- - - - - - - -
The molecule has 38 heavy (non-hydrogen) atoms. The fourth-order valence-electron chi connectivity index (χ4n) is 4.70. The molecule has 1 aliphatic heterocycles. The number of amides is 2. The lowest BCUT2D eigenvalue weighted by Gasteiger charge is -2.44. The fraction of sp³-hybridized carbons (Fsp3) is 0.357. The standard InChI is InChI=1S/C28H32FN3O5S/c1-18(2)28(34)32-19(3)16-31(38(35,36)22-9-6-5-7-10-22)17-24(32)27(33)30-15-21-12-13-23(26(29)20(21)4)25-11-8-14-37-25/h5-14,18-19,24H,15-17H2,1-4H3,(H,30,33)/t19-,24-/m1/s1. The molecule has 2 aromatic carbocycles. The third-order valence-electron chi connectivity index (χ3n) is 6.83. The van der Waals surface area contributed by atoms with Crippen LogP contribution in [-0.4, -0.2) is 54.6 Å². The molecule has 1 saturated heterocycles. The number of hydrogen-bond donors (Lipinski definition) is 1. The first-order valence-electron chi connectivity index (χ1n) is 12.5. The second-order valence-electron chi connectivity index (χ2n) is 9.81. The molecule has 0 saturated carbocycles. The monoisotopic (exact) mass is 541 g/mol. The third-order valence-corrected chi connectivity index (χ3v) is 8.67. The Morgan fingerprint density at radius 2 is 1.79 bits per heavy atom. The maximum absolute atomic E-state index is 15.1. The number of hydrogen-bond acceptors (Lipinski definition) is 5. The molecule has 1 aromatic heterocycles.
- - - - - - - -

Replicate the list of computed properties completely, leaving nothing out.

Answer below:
The molecule has 38 heavy (non-hydrogen) atoms. The fourth-order valence-electron chi connectivity index (χ4n) is 4.70. The molecule has 1 aliphatic heterocycles. The number of amides is 2. The lowest BCUT2D eigenvalue weighted by Gasteiger charge is -2.44. The fraction of sp³-hybridized carbons (Fsp3) is 0.357. The standard InChI is InChI=1S/C28H32FN3O5S/c1-18(2)28(34)32-19(3)16-31(38(35,36)22-9-6-5-7-10-22)17-24(32)27(33)30-15-21-12-13-23(26(29)20(21)4)25-11-8-14-37-25/h5-14,18-19,24H,15-17H2,1-4H3,(H,30,33)/t19-,24-/m1/s1. The molecule has 2 aromatic carbocycles. The third-order valence-electron chi connectivity index (χ3n) is 6.83. The van der Waals surface area contributed by atoms with Crippen LogP contribution in [-0.4, -0.2) is 54.6 Å². The molecule has 1 saturated heterocycles. The number of hydrogen-bond donors (Lipinski definition) is 1. The first-order valence-electron chi connectivity index (χ1n) is 12.5. The second-order valence-electron chi connectivity index (χ2n) is 9.81. The molecule has 0 saturated carbocycles. The monoisotopic (exact) mass is 541 g/mol. The third-order valence-corrected chi connectivity index (χ3v) is 8.67. The Morgan fingerprint density at radius 2 is 1.79 bits per heavy atom. The maximum absolute atomic E-state index is 15.1. The number of hydrogen-bond acceptors (Lipinski definition) is 5. The molecule has 1 aromatic heterocycles.